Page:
Wednesday, September 18, 2013
Given the strong anticipation for a taper announcement, today’s relief rally should come as no surprise. However, the Fed’s inaction should be perceived by many as an admission that the economy is fundamentally weak. Once that possibility takes hold, today’s euphoria is likely to dissipate. Perhaps the Fed’s inaction may cause many to wonder if the economy is not as strong as they believed. This could ultimately lead to an even bigger sell off than what we would have seen today if the Fed had come through with a taper announcement.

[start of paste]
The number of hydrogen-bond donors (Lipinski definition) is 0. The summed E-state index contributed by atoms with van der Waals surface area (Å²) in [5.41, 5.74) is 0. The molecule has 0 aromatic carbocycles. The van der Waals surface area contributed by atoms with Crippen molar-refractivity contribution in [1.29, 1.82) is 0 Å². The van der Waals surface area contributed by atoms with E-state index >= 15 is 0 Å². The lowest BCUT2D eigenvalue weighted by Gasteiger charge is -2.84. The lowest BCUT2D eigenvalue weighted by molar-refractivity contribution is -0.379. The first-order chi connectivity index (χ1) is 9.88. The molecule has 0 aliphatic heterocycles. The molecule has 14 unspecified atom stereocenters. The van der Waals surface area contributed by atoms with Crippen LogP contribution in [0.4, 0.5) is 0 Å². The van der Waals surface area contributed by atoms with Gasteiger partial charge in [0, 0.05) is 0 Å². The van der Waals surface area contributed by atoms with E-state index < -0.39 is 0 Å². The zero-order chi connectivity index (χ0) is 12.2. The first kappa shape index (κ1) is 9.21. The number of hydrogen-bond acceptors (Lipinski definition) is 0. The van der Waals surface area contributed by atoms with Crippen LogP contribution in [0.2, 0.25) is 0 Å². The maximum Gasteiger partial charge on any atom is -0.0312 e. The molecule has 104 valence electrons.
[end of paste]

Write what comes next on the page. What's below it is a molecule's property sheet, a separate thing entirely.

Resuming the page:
A major factor in the current “recovery” is the confidence that has been created by rising stock and real estate prices. On Wall Street confidence can become a self-fulfilling prophecy. If the Fed were to make its fears more explicit that confidence could drift away. As a result, I believe that they chose a path of continuous obfuscation. But in so doing they lost control of the message.
The Fed knows that the appearance of economic health would evaporate if stimulus were withdrawn. But like Jack Nicholson in A Few Good Men, it also knows that the markets can’t handle the truth.